Letter: Rick Stevens is the right choice for Basalt
Before Basalt voters send in their ballots, I would like to state why I take issue with statements used to describe Rick Steven’s position as a candidate. Also, to clarify some things, as this whole election is full of misrepresentations and a serious lack of information.
It’s been stated that Rick has a “brick-and-mortar” approach. Not so. Rick has worked tirelessly to see the Basalt post office and library built in town rather than at Willits. He also desperately wants to see employee housing built in Basalt. These are great uses of brick and mortar as I see it.
Rick supported the Rocky Mountain Institute’s new building — and what a great thing for Basalt. He pleaded for Whole Foods coming to Willits, bringing better choices in food and supporting local producers — Jacque Whitsitt was against it.
Fact: Not one new commercial building has been built in either the downtown core or southside in the past 10 years. Not one.
Is Rick for rampant development? Of course not. As mentioned, Rick continues to be the champion of employee housing and wants that built as soon as possible. He wants a careful and sustainable approach to growth and always has. He wants a place where our young generation can call Basalt home, raise families and have day care available.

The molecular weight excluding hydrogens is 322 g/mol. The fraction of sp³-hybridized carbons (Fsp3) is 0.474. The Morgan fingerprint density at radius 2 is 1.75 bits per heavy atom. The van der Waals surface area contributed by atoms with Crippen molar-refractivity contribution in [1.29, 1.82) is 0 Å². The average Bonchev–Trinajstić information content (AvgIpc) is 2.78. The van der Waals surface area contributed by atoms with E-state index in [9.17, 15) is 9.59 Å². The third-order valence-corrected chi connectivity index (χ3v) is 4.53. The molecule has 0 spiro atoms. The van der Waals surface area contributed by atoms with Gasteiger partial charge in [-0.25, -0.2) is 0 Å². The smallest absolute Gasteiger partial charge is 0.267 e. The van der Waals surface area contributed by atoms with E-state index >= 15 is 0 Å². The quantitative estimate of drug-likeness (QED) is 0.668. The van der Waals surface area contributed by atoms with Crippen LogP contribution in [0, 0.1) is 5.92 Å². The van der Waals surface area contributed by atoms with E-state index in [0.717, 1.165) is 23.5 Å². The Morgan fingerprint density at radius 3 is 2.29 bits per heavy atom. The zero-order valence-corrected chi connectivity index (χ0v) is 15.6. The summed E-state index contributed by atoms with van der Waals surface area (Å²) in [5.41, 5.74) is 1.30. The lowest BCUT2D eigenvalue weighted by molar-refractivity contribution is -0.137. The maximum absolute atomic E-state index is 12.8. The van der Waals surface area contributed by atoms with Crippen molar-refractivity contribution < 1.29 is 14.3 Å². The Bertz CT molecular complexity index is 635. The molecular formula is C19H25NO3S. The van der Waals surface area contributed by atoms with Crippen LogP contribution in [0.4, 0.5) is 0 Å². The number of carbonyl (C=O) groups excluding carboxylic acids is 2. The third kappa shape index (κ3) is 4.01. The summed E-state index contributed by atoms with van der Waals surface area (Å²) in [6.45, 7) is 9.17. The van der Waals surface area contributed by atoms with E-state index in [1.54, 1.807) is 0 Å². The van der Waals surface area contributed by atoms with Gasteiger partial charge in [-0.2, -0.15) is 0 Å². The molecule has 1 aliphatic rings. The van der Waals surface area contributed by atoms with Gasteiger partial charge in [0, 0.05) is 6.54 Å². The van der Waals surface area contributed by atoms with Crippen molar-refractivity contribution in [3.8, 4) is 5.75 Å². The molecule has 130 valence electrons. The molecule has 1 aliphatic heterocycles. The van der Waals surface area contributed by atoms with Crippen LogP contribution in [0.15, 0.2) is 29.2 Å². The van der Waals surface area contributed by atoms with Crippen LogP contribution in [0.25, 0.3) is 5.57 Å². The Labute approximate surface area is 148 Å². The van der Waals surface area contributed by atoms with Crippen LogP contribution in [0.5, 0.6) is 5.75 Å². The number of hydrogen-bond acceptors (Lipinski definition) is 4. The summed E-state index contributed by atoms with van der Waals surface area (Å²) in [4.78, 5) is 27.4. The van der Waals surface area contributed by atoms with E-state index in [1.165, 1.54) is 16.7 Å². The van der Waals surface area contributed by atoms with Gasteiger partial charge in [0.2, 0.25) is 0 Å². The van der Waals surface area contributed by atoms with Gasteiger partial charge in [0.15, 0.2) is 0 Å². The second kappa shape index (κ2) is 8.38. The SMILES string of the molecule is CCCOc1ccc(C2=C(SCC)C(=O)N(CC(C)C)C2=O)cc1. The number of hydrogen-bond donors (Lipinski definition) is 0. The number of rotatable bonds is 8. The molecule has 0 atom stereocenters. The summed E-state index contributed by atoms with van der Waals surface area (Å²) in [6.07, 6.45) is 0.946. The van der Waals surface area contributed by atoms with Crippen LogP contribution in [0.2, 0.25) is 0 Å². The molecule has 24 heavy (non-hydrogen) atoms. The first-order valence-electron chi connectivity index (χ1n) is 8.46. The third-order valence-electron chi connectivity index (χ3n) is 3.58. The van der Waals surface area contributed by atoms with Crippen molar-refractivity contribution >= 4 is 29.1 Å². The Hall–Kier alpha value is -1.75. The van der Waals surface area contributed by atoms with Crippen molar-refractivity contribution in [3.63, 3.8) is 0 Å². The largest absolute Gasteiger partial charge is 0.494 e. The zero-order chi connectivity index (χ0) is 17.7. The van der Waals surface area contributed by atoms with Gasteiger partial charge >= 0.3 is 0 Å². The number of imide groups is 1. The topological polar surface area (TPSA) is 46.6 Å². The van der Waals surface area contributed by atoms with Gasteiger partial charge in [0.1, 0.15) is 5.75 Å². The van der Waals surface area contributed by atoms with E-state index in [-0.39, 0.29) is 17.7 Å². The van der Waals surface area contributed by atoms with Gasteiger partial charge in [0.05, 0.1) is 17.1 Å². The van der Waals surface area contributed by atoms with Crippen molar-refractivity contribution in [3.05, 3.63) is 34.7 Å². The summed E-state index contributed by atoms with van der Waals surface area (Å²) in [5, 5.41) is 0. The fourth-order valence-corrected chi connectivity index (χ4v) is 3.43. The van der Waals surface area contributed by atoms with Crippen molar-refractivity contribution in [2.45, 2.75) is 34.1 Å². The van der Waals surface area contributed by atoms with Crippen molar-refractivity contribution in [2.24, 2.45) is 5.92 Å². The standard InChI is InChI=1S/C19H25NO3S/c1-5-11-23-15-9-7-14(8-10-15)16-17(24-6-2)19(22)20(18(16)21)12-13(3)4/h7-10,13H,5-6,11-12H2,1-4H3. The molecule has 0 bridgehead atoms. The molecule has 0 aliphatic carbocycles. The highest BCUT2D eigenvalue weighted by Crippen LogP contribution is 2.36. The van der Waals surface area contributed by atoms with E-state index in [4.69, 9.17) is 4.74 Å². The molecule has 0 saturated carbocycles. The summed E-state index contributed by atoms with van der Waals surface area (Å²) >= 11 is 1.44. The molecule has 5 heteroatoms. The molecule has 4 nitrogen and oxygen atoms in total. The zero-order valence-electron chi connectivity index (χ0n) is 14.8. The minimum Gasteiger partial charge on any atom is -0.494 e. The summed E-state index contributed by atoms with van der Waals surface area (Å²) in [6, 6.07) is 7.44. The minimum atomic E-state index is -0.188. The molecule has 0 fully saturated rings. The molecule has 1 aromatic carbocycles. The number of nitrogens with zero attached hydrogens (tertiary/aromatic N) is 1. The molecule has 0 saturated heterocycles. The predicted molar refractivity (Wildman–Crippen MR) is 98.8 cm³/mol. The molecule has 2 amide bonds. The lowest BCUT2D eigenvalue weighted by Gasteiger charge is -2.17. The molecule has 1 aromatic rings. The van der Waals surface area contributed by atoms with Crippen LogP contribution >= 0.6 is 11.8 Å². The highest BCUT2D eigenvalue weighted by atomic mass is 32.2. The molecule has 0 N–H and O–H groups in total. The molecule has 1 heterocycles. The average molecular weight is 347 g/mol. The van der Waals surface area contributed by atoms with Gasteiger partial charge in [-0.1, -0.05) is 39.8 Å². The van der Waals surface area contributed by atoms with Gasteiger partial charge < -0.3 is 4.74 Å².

Does Rick want to see commercial development built on the Community Development Corp. parcel? Yes, and here’s why. The people voted for a $5 million bond to accomplish the Pan and Fork by a 66 percent margin. Whitsitt has fought this at every turn while the downtown remains stagnant. More than 16 businesses have been lost to Willits or folded. Basalt needs an upscale hotel desperately to survive on a year-round basis, plus the revenue and jobs it creates. To stop this would be an opportunity lost and a huge debt to Basalt of around $10 million, according to Elher’s Report. Who is going to pay for that? The townspeople come to mind.
The original park was to be 3.5 acres and the development parcel 2.3 acres. Since then, a compromise was reached. The park portion will increase to 4.5 acres and the developable parcel cut to 1.5 acres. The developable parcel is located adjacent to old Highway 82 and not by the river as some have falsely stated. The footprint went from 150,000 to 55,000 square feet. This compromise has been approved by both the Town Council and Planning and Zoning.
Whitsitt wants to throw that out and cut the developable parcel to just half an acre, making it near impossible for any sustainable development. Not realistic.
Lastly, is the Whitsitt Legacy Park going to be Whitsitt’s goal while the town struggles to survive, or do we make this a win-win for all involved? A park alone (closed at least half the year) will not bring the needed vitality to Basalt. It just can’t — it won’t.
Having both a magnificent park and an upscale hotel makes sense. Let’s come together and focus on moving forward, not backward. Vote Rick Stevens for mayor.
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